Sunday, August 31, 2008

We demand return of Singur farmland to the peasants

The West Bengal government, CPM and a section of media have been engaged in campaign that if Tata has to quit from Singur, then it will be a great loss for West Bengal as already chief ministers of five different states invited Tata to shift the nano project in their states.

It is now important to remember that Tata had to quite from Kalinganagar (Orissa) and Dhaka (Bangladesh) because of strong public protest. There is no point to believe that in other states Tata will not face any resistance from the people as the government has to acquire land for the proposed project; none of the chief ministers will donate their paternal property to Tata. These chief ministers and the state machinery are the agents of multinationals and comprador big capitalists. They have engaged themselves in a race to prove their loyalty to their masters.

The CPM says and a section of Bengalee middle class believe that the Singur nano project along with ancillary units will generate a huge job market that could help relieve the problem of unemployment in the state. It is better to remember that having engaged somewhere with a salary not sufficient to meet the ends should be termed as severe exploitation rather than employment. All over the country and in the West Bengal people have to work mostly in contractual basis more than eight hours a day for mere Rs 60 to 80. In Singur project the scenario will not be the different. The project is not to solve the problem of poverty and unemployment, but to maximize the exploitation.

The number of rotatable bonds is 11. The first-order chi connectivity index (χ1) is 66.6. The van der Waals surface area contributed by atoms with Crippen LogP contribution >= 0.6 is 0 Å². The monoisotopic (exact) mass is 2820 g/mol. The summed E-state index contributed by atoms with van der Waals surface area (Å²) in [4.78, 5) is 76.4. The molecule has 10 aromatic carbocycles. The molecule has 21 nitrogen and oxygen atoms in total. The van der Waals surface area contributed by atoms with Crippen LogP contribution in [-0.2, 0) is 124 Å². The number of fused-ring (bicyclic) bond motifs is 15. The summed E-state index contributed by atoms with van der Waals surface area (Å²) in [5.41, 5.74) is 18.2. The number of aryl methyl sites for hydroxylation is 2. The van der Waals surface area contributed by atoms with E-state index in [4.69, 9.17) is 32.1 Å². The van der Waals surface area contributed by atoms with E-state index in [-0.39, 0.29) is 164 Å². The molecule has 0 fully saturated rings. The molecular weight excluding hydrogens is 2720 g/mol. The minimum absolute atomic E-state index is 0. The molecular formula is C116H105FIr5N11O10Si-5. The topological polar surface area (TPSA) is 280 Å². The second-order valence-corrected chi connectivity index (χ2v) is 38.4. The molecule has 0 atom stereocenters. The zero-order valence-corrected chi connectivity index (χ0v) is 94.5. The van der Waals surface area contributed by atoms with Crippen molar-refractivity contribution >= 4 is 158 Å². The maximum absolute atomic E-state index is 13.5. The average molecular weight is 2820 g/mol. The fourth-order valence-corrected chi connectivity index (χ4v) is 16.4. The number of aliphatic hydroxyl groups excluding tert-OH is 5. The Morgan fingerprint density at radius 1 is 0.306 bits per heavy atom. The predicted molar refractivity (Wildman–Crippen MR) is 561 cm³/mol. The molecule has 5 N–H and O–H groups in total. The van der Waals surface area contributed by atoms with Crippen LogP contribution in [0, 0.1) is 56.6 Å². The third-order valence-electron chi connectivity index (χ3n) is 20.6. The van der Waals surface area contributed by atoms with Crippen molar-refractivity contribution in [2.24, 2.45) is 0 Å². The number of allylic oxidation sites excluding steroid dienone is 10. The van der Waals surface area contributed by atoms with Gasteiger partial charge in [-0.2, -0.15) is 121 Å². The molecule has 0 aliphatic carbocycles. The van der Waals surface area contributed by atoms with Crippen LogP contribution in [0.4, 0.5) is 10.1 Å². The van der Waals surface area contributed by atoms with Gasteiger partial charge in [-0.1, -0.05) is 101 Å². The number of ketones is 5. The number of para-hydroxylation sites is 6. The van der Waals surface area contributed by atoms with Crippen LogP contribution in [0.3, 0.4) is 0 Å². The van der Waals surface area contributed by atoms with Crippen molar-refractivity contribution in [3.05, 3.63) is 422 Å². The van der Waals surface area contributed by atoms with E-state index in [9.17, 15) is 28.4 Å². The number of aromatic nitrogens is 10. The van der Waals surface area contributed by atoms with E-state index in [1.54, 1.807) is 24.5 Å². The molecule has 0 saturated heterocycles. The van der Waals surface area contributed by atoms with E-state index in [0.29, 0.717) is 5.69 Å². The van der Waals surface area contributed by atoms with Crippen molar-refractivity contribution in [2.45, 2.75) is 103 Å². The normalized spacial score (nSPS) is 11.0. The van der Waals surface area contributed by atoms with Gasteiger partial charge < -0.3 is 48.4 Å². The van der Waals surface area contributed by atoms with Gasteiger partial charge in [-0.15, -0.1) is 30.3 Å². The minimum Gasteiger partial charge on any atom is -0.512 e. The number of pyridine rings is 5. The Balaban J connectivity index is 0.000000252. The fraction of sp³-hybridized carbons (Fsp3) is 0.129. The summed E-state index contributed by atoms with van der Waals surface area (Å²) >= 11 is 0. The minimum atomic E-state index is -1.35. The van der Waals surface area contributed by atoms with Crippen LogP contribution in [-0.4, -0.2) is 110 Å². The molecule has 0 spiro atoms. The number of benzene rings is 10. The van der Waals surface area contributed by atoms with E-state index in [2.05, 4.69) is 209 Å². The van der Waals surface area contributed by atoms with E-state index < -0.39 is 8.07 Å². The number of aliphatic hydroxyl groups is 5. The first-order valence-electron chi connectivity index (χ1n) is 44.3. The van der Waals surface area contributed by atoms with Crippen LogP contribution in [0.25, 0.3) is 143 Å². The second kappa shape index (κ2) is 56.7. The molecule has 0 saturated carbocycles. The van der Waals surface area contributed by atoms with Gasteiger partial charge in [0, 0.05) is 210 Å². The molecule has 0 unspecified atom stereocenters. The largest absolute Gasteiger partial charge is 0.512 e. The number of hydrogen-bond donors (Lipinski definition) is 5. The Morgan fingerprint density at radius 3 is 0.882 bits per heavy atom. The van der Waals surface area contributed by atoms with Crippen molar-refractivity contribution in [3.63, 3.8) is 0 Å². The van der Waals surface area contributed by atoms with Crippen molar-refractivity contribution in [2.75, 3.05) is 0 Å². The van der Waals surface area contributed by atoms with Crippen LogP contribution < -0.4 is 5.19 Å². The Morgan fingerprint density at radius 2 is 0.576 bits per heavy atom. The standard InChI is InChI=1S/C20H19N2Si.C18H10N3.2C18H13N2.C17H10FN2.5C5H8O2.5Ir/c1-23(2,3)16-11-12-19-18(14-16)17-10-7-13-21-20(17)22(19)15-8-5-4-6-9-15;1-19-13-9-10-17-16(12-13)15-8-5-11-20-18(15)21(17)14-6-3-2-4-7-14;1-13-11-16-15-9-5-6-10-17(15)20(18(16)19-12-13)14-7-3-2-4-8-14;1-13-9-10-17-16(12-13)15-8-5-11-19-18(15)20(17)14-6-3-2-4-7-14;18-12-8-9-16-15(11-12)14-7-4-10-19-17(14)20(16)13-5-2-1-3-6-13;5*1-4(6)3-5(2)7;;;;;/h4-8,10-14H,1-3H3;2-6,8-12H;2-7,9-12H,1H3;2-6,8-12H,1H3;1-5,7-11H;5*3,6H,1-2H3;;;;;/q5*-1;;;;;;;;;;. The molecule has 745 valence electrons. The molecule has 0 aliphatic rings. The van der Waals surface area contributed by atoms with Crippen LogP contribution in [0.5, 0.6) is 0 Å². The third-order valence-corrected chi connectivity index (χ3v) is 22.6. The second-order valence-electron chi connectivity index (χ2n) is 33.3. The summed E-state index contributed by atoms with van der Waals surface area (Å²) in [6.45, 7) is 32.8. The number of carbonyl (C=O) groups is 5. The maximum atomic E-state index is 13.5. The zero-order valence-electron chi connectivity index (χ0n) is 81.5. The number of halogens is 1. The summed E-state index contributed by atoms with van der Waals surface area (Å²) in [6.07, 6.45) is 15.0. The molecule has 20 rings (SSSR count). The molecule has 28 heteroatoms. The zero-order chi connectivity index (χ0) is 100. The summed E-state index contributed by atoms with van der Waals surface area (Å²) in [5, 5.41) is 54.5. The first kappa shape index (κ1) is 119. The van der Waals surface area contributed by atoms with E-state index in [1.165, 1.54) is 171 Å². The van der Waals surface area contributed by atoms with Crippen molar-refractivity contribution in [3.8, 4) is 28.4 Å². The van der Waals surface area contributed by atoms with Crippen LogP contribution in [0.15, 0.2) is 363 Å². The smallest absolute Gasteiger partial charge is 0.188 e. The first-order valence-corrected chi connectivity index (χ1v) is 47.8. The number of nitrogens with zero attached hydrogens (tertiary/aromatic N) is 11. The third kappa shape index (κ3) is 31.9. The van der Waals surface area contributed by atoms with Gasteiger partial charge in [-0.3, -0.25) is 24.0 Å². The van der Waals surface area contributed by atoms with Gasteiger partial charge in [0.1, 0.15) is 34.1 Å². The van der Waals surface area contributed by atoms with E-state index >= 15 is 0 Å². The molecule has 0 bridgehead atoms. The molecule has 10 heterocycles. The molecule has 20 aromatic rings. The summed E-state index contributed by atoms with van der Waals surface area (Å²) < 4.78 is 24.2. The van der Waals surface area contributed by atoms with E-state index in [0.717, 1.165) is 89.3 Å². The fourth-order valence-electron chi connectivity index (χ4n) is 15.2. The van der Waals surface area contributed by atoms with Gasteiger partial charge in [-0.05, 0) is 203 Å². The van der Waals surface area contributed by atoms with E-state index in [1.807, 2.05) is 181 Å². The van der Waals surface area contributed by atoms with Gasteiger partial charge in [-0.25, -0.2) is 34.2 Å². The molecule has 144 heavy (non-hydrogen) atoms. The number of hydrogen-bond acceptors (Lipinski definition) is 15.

Our critics, at this point will say, if there will be no investment by the multinational or comprador giants, then whatever people can earn now will be stopped. Therefore, for the interest of people we need their investment although the working condition may not be ideal. To improve the condition, we should negotiate with them, but must not oppose.

With due respect to our critics we would like to mention that people simply cannot negotiate with these sharks. They are motivated by maximization of their profit; and it means maximization of exploitation of people. Here negotiation means acceptance of the terms and conditions which favours the interest of the multinationals and comprador capitalists. And we already showed why we should not call the engagement of the people in their projects as employment.

Our intellectual critics sometimes remind us the huge value addition that takes place in a factory. From the same land the annual income must be far less if it is engaged in agriculture. Here we need to mention that we do not consider the issue as a simple matter of industry versus agriculture. In contrast, we see what fraction of the income will be for the people from a given land. In case a factory is built by a corporate giant on a land, the fraction of the income retained with the people is far les than that retained if it were engaged in self-farming. We do not blindly oppose building a factory on a land, but do oppose maximization of the extraction of profit for the interest of corporate sectors.

We have no doubt over the dwindling situation of agriculture. But, it is because of the severe semi-feudal (for example in the form of usury) and imperialist exploitation. Peasants do not have any control over the seeds, fertilizers and pesticides. Introduction of the 'hi-fi' technology actually devastated our crop diversity and organic basis of the farming. Pesticides and chemical fertilizers are being used indiscriminately and unscientifically, which is just to promote their sale (and essentially magnifying the profit). There is no way under the circumstances peasantry can survive. The only way out from this situation is to demolish the semi-feudal basis of the Indian socio-economic foundation which is the support of the imperialist plunder.